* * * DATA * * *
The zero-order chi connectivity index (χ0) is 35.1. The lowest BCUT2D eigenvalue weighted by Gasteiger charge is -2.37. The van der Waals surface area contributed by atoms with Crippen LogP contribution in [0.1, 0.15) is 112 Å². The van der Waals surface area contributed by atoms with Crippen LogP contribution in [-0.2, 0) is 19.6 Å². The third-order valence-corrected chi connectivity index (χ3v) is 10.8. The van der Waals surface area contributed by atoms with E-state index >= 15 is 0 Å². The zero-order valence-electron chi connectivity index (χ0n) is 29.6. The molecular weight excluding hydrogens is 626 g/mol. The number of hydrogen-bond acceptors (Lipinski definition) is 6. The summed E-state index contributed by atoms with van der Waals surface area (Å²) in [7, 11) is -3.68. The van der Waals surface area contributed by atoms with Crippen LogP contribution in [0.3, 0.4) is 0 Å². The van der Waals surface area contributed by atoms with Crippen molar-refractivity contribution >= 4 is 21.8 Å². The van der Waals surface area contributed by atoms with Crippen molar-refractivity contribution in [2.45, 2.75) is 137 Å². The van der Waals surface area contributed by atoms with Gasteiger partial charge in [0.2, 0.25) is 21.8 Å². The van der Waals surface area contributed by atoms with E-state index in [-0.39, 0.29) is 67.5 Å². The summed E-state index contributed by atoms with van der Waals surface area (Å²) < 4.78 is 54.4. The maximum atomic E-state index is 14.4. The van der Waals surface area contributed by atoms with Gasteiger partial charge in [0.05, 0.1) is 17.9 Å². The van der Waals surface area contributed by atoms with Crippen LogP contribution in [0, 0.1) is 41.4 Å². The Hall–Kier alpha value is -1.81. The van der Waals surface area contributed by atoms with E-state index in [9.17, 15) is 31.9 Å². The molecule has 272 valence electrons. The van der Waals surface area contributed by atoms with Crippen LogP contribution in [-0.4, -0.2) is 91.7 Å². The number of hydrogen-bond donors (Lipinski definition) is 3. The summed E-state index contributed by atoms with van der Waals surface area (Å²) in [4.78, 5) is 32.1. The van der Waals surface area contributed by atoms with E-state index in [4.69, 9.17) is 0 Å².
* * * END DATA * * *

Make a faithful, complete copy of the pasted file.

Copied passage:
The zero-order chi connectivity index (χ0) is 35.1. The lowest BCUT2D eigenvalue weighted by Gasteiger charge is -2.37. The van der Waals surface area contributed by atoms with Crippen LogP contribution in [0.1, 0.15) is 112 Å². The van der Waals surface area contributed by atoms with Crippen LogP contribution in [-0.2, 0) is 19.6 Å². The third-order valence-corrected chi connectivity index (χ3v) is 10.8. The van der Waals surface area contributed by atoms with E-state index >= 15 is 0 Å². The zero-order valence-electron chi connectivity index (χ0n) is 29.6. The molecular weight excluding hydrogens is 626 g/mol. The number of hydrogen-bond acceptors (Lipinski definition) is 6. The summed E-state index contributed by atoms with van der Waals surface area (Å²) in [7, 11) is -3.68. The van der Waals surface area contributed by atoms with Crippen LogP contribution in [0.3, 0.4) is 0 Å². The van der Waals surface area contributed by atoms with Crippen molar-refractivity contribution >= 4 is 21.8 Å². The van der Waals surface area contributed by atoms with Crippen molar-refractivity contribution in [2.45, 2.75) is 137 Å². The van der Waals surface area contributed by atoms with Gasteiger partial charge in [0.2, 0.25) is 21.8 Å². The van der Waals surface area contributed by atoms with E-state index in [-0.39, 0.29) is 67.5 Å². The summed E-state index contributed by atoms with van der Waals surface area (Å²) < 4.78 is 54.4. The maximum atomic E-state index is 14.4. The van der Waals surface area contributed by atoms with Gasteiger partial charge in [0.05, 0.1) is 17.9 Å². The van der Waals surface area contributed by atoms with Crippen LogP contribution in [0, 0.1) is 41.4 Å². The Hall–Kier alpha value is -1.81. The van der Waals surface area contributed by atoms with E-state index in [9.17, 15) is 31.9 Å². The molecule has 272 valence electrons. The van der Waals surface area contributed by atoms with Crippen LogP contribution in [-0.4, -0.2) is 91.7 Å². The number of hydrogen-bond donors (Lipinski definition) is 3. The summed E-state index contributed by atoms with van der Waals surface area (Å²) in [4.78, 5) is 32.1. The van der Waals surface area contributed by atoms with E-state index in [4.69, 9.17) is 0 Å².